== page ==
Thorens TD 160 "pop" revisited

I realize that I may be late to this party, however I'm seeking some clarification and am hoping to get the final answer to this issue. 

Just finished setting up new (to me) system with a beautiful TD 160, Rega 300 tonearm and Pete Riggles VTAF modification, along with his counterweight system. Connected to a restored Accuphase E-202, sending to a pair of Klipsch Forte IV. 

To my ears, the sound is heavenly. 

But: when I switch on the tt, there is a LOUD POP. I've seen discussions regarding snubbers and various capacitors placed within the tt, and yet others have said that failed to solve issue. Another post said he finally find the solution was adding a resistor somewhere unspecified. 

Has anyone come up with a final reason why this happens and a proven solution? 


Apparently I've been told this is what I'm trying to remedy:

Spark Suppression circuits are designed to reduce arcing and noise generation produced in switches and relays. When a switch or relay is opened, an arc can develop across the contacts, which over time can erode the contacts.

A couple of snubber circuits to use. Both circuits are wired in parallel with the switch contacts

First is to wire a capacitor and resistor in series and install the two across the switch contact terminals.


Second method is to install an MOV across the contact of the switch.

Application Note: - Inductive Load Arc Suppression - Littelfuse




As noted, turn on the TT first. Problem easily solved. Then the other way around when powering down.

As a rule turn on, (closure of the ON/OFF switch contacts), does not cause a high voltage transient. Opening the switch contact, (creating an arc), causes the voltage transient.

To protect all the audio electronic equipment from the high voltage transient all equipment would have to be powered off. Not just the power amplifier.


Post removed 

Here's some discussion of eliminating the startup pop.

Having owned 5-6 TD160's I recall that the circuits can vary a bit (and I'm pretty certain that mine were all original/stock).



A resistor should be wired in series with the capacitor.


“Snubber” Circuit

A sudden rise in voltage across the switch contact caused by the contact opening will be tempered by the capacitor’s charging action (the capacitor opposing the increase in voltage by drawing current).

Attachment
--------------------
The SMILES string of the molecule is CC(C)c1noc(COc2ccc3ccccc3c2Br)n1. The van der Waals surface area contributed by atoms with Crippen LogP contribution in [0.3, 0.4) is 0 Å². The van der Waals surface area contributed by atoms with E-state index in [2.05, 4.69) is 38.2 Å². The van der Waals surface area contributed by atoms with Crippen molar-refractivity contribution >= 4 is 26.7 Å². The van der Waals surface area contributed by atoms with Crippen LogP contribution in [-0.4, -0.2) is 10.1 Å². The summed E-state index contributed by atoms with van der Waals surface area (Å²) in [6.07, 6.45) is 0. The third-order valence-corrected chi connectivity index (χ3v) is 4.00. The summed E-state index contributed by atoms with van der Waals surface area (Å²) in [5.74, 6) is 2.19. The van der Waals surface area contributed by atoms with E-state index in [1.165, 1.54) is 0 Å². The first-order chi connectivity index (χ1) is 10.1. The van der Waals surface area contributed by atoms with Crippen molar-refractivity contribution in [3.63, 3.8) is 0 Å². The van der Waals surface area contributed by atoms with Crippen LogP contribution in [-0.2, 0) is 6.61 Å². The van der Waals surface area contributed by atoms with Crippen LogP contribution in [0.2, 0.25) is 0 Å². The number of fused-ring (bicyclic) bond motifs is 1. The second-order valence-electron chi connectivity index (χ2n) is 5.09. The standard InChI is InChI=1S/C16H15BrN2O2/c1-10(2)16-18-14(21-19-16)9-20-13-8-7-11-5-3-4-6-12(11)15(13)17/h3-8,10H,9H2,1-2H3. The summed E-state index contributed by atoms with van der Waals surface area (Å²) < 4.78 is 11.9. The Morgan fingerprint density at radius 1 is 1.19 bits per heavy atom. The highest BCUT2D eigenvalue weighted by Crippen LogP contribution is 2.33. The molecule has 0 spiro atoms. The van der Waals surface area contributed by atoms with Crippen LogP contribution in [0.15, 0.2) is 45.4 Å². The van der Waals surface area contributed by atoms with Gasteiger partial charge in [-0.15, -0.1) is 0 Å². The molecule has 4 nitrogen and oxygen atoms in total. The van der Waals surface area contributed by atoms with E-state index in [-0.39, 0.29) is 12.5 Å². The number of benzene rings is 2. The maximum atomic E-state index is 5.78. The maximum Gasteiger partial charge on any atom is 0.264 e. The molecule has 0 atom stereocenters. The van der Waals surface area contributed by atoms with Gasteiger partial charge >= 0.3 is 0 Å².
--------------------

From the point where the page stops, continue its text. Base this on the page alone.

The resistor limits the amount of current that the capacitor will discharge through the contact when it closes again. If the resistor were not there, the capacitor might actually make the arcing during contact closure worse than the arcing during contact opening without a capacitor!


Thank you all for very helpful and thought provoking advice. I'm going to ensure there is a proper snubber circuit including a capacitor and a resistor across the switch. Apparently, if left uncorrected it will eventually fry the contacts.

After it's all done, I'll update with details for the benefit of the next poor soul.  😉

Apparently, if left uncorrected it will eventually fry the contacts.

Or worse, damage electronic equipment.

We would like to think that the AC or DC power supplies we use to power our circuits are both clean and well-regulated supplies. However, the switching of AC inductive loads or the switching of DC relay contacts and DC motors as part of a micro-controller project all combine to produce a quality of power supply that is difficult to maintain.

These inductive switching transients occur when some form of inductive or reactive load, such as a motor, a solenoid coil or a relay coil, is suddenly switched off. The rapidly collapsing of its magnetic field induces a transient voltage which becomes superimposed onto the steady-state supply. These inductive switching voltage transients can reach the 1,000’s of volts.

Transients are very steep voltage steps that occur in electrical circuits due to the sudden release of a previously stored energy, either inductive or capacitive, which results in a high voltage transient, or surge being created. This sudden release of energy back into the circuit due to some switching action creates a transient voltage spike in the form of a steep impulse of energy which can in theory be of any infinite value.


transients are bad as they can damage electronic equipment and therefore need to be suppressed and controlled.



I wanted to provide an update on the solution to the pop which occurred on both opening and closing the power switch on my TD 160. This switch works in tandem with the speed control selector. As many have suggested, I had a snubber installed by a friend who knew just what was needed. ( Thank you Sanjib)  

A 0.1 microfarad/450 vdc capacitor was placed in series with a 100 ohm resistor across the switch. This served to prevent the arc across the air gap. 

Problem solved! The pop is gone completely. Thanks to everyone who contributed. 

I hope this information helps others who encounter this issue. 



Thanks for following up! I am sure future 160 owners will find this useful…